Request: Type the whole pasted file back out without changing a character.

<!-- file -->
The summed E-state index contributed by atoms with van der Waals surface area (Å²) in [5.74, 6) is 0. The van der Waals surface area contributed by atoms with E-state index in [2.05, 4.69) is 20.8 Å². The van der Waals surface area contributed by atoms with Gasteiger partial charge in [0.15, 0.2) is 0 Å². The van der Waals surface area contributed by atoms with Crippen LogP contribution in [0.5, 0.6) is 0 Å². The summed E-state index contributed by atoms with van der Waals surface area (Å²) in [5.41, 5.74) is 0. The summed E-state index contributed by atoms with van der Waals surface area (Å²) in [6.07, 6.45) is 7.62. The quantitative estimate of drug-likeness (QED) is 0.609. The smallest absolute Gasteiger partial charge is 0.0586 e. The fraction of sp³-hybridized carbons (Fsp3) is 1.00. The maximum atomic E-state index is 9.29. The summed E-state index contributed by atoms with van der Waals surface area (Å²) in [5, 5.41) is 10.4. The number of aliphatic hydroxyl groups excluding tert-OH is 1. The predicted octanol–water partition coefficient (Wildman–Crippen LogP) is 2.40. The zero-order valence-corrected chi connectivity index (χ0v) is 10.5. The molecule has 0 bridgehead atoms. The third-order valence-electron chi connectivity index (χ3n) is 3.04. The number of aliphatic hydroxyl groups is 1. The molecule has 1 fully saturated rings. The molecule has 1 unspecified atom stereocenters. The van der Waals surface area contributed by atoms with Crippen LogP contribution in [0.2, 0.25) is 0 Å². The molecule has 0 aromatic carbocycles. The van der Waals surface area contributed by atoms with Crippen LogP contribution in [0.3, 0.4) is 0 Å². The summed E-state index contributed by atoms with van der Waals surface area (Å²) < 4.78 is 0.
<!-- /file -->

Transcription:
The summed E-state index contributed by atoms with van der Waals surface area (Å²) in [5.74, 6) is 0. The van der Waals surface area contributed by atoms with E-state index in [2.05, 4.69) is 20.8 Å². The van der Waals surface area contributed by atoms with Gasteiger partial charge in [0.15, 0.2) is 0 Å². The van der Waals surface area contributed by atoms with Crippen LogP contribution in [0.5, 0.6) is 0 Å². The summed E-state index contributed by atoms with van der Waals surface area (Å²) in [5.41, 5.74) is 0. The summed E-state index contributed by atoms with van der Waals surface area (Å²) in [6.07, 6.45) is 7.62. The quantitative estimate of drug-likeness (QED) is 0.609. The smallest absolute Gasteiger partial charge is 0.0586 e. The fraction of sp³-hybridized carbons (Fsp3) is 1.00. The maximum atomic E-state index is 9.29. The summed E-state index contributed by atoms with van der Waals surface area (Å²) in [5, 5.41) is 10.4. The number of aliphatic hydroxyl groups excluding tert-OH is 1. The predicted octanol–water partition coefficient (Wildman–Crippen LogP) is 2.40. The zero-order valence-corrected chi connectivity index (χ0v) is 10.5. The molecule has 0 bridgehead atoms. The third-order valence-electron chi connectivity index (χ3n) is 3.04. The number of aliphatic hydroxyl groups is 1. The molecule has 1 fully saturated rings. The molecule has 1 unspecified atom stereocenters. The van der Waals surface area contributed by atoms with Crippen LogP contribution in [0.2, 0.25) is 0 Å². The molecule has 0 aromatic carbocycles. The van der Waals surface area contributed by atoms with Crippen LogP contribution in [0.3, 0.4) is 0 Å². The summed E-state index contributed by atoms with van der Waals surface area (Å²) < 4.78 is 0.